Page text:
My Birth Story by Clare Brown

FullSizeRenderEleanor (5lb 7oz) and Jack (6lb 5oz), August 2012.

I found out pretty early on in my pregnancy that Jack (prosaically named “Twin A” at the hospital, being the first in the queue to come out!) was breach, while Eleanor was transverse.

The hospital advised that, wedged upside down as he was, and with limited room for manoeuvre, Jack was unlikely to turn, in which case they would recommend a c-section. This is because, while they can deliver breach babies, it can take longer and potentially endanger the second twin. To be honest I was quite grateful to have the responsibility of the decision (ie: natural birth or c-section) removed from me. While I quite liked the idea of a natural birth, I had heard more than one story of other mums having the first twin naturally then having to have an emergency c section for the second twin – and I didn’t want that to happen to me!

A number of my (singleton mum) friends had had c-sections and were very blasé about them – one was out of hospital the very next day – so I turned up on the appointed day at 7.30am with very little nervousness. This turned out to be somewhat misplaced as, while I was incredibly fortunate to be delivered of two beautiful and healthy children, the day itself was not quite the walk in the park I had been led to believe!

The hospital had told me I mustn’t have anything to eat or drink on the morning of the operation. This was fine for the first few hours, but by the time it got to late morning I was parched with thirst – we were in an incredibly hot room on one of the hottest days of the year. They wouldn’t let me drink anything as I was always the next in the queue – however on two occasions they had to bump me back to make way for emergency c-sections. So by the time I actually went into theatre it was about 3.30pm, by which time I was almost delirious with thirst. This did mean, however, that I wasn’t really able to think or worry about anything else – my husband later reminded me that apparently it took a while for the anaesthetic to work, but I have no real memory of this. Certainly I wasn’t anxious about anything, other than “when I can I have a drink of water?”!

I remember hearing about c-sections that, once they start delivering the baby, you can feel some “gentle tugging”, like someone doing the washing up inside you. I had no pain at all but the tugging certainly wasn’t gentle – it felt like I had been swathed in bubble wrap and was then being repeatedly punched! So not exactly painful but quite bizarre. Jack was delivered first, and came out doing a wee, which caused much amusement to the staff. But I will never forget that moment when I saw him being lifted up and, best of all, when I heard his strong cry. Eleanor followed just one minute later, again with a heartwarmingly strong cry. After that it all goes a bit blurry, as I started losing a lot of blood. I was aware of the doctors saying ever-increasing numbers to each other (1000….1200…1400) and thinking … is that good? Days later, when I saw my notes, I realised they were talking about millilitres of blood loss (in the end I suffered a post-partum haemorrhage and lost 1800ml, which is over 3 pints). I then started feeling very lightheaded (despite lying flat on my back) and being sick. The anaesthetist then pumped me full of some kind of drug – not sure what, but it stopped the sickness. I don’t really remember the next few hours – I just felt totally wiped out and drained (which I quite literally was!). The next time I remember looking at my watch it was about 10pm. They kept me in the high dependency unit overnight, and for much of the night I was on an oxygen mask as the oxygen saturation levels in my blood were very low. Attempting to breastfeed covered in tubes and a mask was interesting to say the least! We ended up staying in hospital for 5 nights – I was so wiped out from the blood loss I could barely move for about the first 48 hours; my overwhelming feeling was as if I had been hit by a train.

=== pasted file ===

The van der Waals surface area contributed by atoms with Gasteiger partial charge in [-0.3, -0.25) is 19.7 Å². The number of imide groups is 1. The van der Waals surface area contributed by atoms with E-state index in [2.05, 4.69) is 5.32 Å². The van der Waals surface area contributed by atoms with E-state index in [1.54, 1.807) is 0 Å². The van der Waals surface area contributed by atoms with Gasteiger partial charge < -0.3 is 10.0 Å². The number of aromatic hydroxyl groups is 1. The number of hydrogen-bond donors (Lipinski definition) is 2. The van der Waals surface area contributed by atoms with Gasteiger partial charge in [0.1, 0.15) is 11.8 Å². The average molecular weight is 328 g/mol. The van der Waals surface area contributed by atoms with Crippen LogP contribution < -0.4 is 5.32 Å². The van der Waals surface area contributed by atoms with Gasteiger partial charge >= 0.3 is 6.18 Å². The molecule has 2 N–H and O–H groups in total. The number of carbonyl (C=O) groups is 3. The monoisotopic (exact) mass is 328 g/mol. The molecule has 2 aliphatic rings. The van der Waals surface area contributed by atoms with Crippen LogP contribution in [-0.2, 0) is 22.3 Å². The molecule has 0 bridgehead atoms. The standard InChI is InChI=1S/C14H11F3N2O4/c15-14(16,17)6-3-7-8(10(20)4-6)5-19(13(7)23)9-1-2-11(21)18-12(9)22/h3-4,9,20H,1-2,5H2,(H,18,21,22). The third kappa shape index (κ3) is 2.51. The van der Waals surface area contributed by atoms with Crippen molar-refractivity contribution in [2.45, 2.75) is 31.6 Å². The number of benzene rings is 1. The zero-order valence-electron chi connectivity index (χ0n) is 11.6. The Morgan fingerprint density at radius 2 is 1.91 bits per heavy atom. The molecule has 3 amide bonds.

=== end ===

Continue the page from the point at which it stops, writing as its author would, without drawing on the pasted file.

So all in all, my experience wasn’t exactly a walk in the park and took much longer to recover from than I had anticipated. We were so lucky, though, that the babies were fine and didn’t require any time in special care. Taking them home was a really emotional experience (we drove about 10 mph on the way back from the hospital!). Wen we got home, I remember putting them in their cot for the first time, in disbelief that they were finally here. Then the real hard work began….

If you would like to share your birth story in a future newsletter, please email thetwickenhamtwinsclub@gmail.com